Tuesday, April 3, 2012

31 Mar 12

Burlesque, furiously rockin' music, brass band, Latin punk rock and MEDS? Oh my!

Hey, blogspot readers, welcome to SouthSide's itinerary for her fun Saturday night On The Town adventure this weekend. This time she's perched on the balcony inside Wicker Park's legendary Subterranean attending one wild and furious CD release party hosted by friend, Furious Frank. Headlining the show, Furious Frank invited a few friends - Descarga and Four Star Brass Band to help celebrate the release of their CD - the Map & the Territory (review coming soon). And as an added special bonus, MEDS performed a rare acoustic set which was followed by Lady Jack teasing the audience with her sultry burlesque moves.

SouthSide recommends rockin' your ears to the hardcore Latin mix of electro pop/punk sound and lyrical angst and frustration sung in Spanish by her new friend Descarga (http://www.reverbnation.com/descarga). Despite hearing too much reverb feedback off the monitors, this reviewer enjoyed the "furious" tone set by this band in which was paired with the fierce intensity of front man Hector's vocals especially when he's singing the words in Spanish. Plenty of spitfire and raw rage here, blogspot readers, while he's rockin' the stage amidst a tense stage presence of expressive body language easily conveying what he's feeling. Thus inspiring the rest of the band to feel that same energy too, Descarga pumped the audience with hardhitting electric riffs and drums when performing songs like Funeral, Party Girl, Chemtrails (cool song about the planes spraying the skies) and Dejame Sabor. Meanwhile, Four Star Brass Band (http://www.myspace.com/fourstarbrassband) continued with the party atmosphere with an intense brass and percussion sound of New Orleans-style Jazz/swing music. Though overshadowing the vocals throughout the set because of the music's boisterious momentum and energy, SouthSide did enjoy how this band approached each song such as Goin' Down to New Orleans and Radio with a fiery spirit and tone before getting everyone in the mood for a little sexual groovin' with the Marvin Gaye classic Let's Get It On. Still this reviewer would have preferred to hear more of Four Star's New Orleans' Jazz which had definitely had the crowd dancing to the lively music rather than hearing over covers like the theme to Sanford and Son or Jackson Five's I'll Be There.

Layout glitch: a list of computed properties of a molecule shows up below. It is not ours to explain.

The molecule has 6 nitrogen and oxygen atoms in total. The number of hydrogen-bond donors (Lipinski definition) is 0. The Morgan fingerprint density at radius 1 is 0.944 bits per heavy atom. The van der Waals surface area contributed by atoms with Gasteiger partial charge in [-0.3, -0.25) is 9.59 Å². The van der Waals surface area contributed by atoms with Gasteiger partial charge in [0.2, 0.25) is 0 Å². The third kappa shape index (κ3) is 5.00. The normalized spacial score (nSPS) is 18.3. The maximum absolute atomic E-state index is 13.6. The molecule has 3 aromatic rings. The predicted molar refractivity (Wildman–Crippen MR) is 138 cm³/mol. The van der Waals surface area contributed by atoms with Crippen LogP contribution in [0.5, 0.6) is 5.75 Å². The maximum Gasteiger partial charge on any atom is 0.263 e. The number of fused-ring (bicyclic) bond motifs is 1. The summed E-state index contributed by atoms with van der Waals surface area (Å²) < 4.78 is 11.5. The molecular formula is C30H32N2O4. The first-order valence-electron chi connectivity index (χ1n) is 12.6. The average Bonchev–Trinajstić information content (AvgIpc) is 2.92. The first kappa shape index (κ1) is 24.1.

Don't let the band name fool you into thinking they rock with a metal or hardcore guitar rock sound, blogspot readers, they could but don't. Actually it's the direct opposite. Furious Frank operates within the realm of eclectic eccentricities when it comes to their core rock music and sound which at times has the band going in different genre directions ...meshing one or two at the same time thus creating a "new" unique music for each song. This was no surprise for SouthSide when reviewing Frank's CD release set which featured a few songs off their the Map & the Territory album since she was expecting nothing but fun ecelectic rock music to highlight the whimsical tall tales heard in the lyrics. After opening with an intense "furious" intro to prepare the crowd for a highly charged show, Frank in the mood to party all night long wasted no time in hitting the ears with upbeat tempo amidst a fast-paced rush of sound to get your feat groovin' to band's music. This reviewer doesn't know any other band that can rock a stage with an electrified Americana folk and Latin tango rhythms (as heard in Undercover - loved the crescendo rises with a carnivale tone to it) or Irish folk rock (as heard in Whiskey Row) as well as Czech folk music for Frank's Czech Xmas in Texas (which features Czech lyrics) and gyspy (as heard in Lament). SouthSide warned you - this band's eccentricities is what keeps them not being boxed into a single genre or music category. Furious Frank produced the type of music that's meant for standing and listening ...it did inspire a few on the main floor (and balcony) to dance long to the whimsical vibe during Whiskey Row and their Doors' cover of Alabama Song (which had this eclectic mesh of Irish/gypsy sound). If you think that's a little off, listen to the story about Giles Corey which was performed amidst a bluegrass/rockabilly sound before getting furiously rocked by the band's intensity in Trust Yer Rifle. SouthSide highly recommends letting your own eccentricity shine while rockin' with her friend, Furious Frank, at their next performance. For more information about this band, visit http://www.furiousfrank.net or on their Facebook page.

Until next time, support your local scene,

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